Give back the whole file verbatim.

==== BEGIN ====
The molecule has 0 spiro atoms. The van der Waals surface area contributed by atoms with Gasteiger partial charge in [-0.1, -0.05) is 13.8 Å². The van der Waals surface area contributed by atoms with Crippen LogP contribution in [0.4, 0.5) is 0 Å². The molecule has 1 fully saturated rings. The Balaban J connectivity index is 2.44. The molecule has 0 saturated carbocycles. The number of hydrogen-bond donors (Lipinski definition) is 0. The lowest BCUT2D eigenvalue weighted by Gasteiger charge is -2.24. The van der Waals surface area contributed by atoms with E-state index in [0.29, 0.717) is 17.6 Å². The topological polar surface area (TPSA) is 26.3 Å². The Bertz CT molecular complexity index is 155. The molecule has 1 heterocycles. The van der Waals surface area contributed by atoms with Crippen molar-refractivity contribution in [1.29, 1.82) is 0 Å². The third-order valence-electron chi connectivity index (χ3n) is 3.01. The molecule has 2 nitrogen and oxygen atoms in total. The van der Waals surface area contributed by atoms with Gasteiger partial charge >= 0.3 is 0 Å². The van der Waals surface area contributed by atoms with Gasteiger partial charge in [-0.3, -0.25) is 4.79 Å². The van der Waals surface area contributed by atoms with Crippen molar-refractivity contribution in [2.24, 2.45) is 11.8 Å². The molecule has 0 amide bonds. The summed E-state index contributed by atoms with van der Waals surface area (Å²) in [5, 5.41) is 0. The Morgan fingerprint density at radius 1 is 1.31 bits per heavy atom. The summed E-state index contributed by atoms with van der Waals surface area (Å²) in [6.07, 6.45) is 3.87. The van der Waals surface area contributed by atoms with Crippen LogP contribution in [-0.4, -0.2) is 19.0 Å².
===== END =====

The molecule has 0 spiro atoms. The van der Waals surface area contributed by atoms with Gasteiger partial charge in [-0.1, -0.05) is 13.8 Å². The van der Waals surface area contributed by atoms with Crippen LogP contribution in [0.4, 0.5) is 0 Å². The molecule has 1 fully saturated rings. The Balaban J connectivity index is 2.44. The molecule has 0 saturated carbocycles. The number of hydrogen-bond donors (Lipinski definition) is 0. The lowest BCUT2D eigenvalue weighted by Gasteiger charge is -2.24. The van der Waals surface area contributed by atoms with E-state index in [0.29, 0.717) is 17.6 Å². The topological polar surface area (TPSA) is 26.3 Å². The Bertz CT molecular complexity index is 155. The molecule has 1 heterocycles. The van der Waals surface area contributed by atoms with Crippen molar-refractivity contribution in [1.29, 1.82) is 0 Å². The third-order valence-electron chi connectivity index (χ3n) is 3.01. The molecule has 2 nitrogen and oxygen atoms in total. The van der Waals surface area contributed by atoms with Gasteiger partial charge >= 0.3 is 0 Å². The van der Waals surface area contributed by atoms with Gasteiger partial charge in [-0.3, -0.25) is 4.79 Å². The van der Waals surface area contributed by atoms with Crippen molar-refractivity contribution in [2.24, 2.45) is 11.8 Å². The molecule has 0 amide bonds. The summed E-state index contributed by atoms with van der Waals surface area (Å²) in [5, 5.41) is 0. The Morgan fingerprint density at radius 1 is 1.31 bits per heavy atom. The summed E-state index contributed by atoms with van der Waals surface area (Å²) in [6.07, 6.45) is 3.87. The van der Waals surface area contributed by atoms with Crippen LogP contribution in [-0.4, -0.2) is 19.0 Å².